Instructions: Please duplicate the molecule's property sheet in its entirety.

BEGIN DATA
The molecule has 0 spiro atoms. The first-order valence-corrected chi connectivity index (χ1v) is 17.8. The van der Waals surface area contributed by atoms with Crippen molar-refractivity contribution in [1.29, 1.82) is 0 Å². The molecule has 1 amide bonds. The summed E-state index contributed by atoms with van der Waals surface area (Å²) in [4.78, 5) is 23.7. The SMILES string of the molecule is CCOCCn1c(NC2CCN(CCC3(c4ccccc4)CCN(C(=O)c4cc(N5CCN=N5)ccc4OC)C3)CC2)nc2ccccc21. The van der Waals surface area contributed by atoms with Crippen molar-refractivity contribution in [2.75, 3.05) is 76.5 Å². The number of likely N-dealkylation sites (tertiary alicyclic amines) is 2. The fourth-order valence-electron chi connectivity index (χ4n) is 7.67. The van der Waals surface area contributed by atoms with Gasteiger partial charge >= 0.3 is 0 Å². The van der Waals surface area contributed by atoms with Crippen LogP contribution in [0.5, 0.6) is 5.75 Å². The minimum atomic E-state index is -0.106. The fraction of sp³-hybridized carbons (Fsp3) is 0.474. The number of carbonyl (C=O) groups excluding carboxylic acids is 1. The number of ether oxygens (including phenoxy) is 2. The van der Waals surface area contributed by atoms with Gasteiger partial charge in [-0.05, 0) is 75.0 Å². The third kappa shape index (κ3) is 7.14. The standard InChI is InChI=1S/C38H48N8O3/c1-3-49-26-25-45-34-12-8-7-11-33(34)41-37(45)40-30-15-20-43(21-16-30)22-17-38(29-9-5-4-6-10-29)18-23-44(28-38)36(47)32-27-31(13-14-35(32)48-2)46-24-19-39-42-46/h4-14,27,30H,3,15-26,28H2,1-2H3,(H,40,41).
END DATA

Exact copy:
The molecule has 0 spiro atoms. The first-order valence-corrected chi connectivity index (χ1v) is 17.8. The van der Waals surface area contributed by atoms with Crippen molar-refractivity contribution in [1.29, 1.82) is 0 Å². The molecule has 1 amide bonds. The summed E-state index contributed by atoms with van der Waals surface area (Å²) in [4.78, 5) is 23.7. The SMILES string of the molecule is CCOCCn1c(NC2CCN(CCC3(c4ccccc4)CCN(C(=O)c4cc(N5CCN=N5)ccc4OC)C3)CC2)nc2ccccc21. The van der Waals surface area contributed by atoms with Crippen molar-refractivity contribution in [2.75, 3.05) is 76.5 Å². The number of likely N-dealkylation sites (tertiary alicyclic amines) is 2. The fourth-order valence-electron chi connectivity index (χ4n) is 7.67. The van der Waals surface area contributed by atoms with Gasteiger partial charge >= 0.3 is 0 Å². The van der Waals surface area contributed by atoms with Crippen LogP contribution in [0.5, 0.6) is 5.75 Å². The minimum atomic E-state index is -0.106. The fraction of sp³-hybridized carbons (Fsp3) is 0.474. The number of carbonyl (C=O) groups excluding carboxylic acids is 1. The number of ether oxygens (including phenoxy) is 2. The van der Waals surface area contributed by atoms with Gasteiger partial charge in [-0.05, 0) is 75.0 Å². The third kappa shape index (κ3) is 7.14. The standard InChI is InChI=1S/C38H48N8O3/c1-3-49-26-25-45-34-12-8-7-11-33(34)41-37(45)40-30-15-20-43(21-16-30)22-17-38(29-9-5-4-6-10-29)18-23-44(28-38)36(47)32-27-31(13-14-35(32)48-2)46-24-19-39-42-46/h4-14,27,30H,3,15-26,28H2,1-2H3,(H,40,41).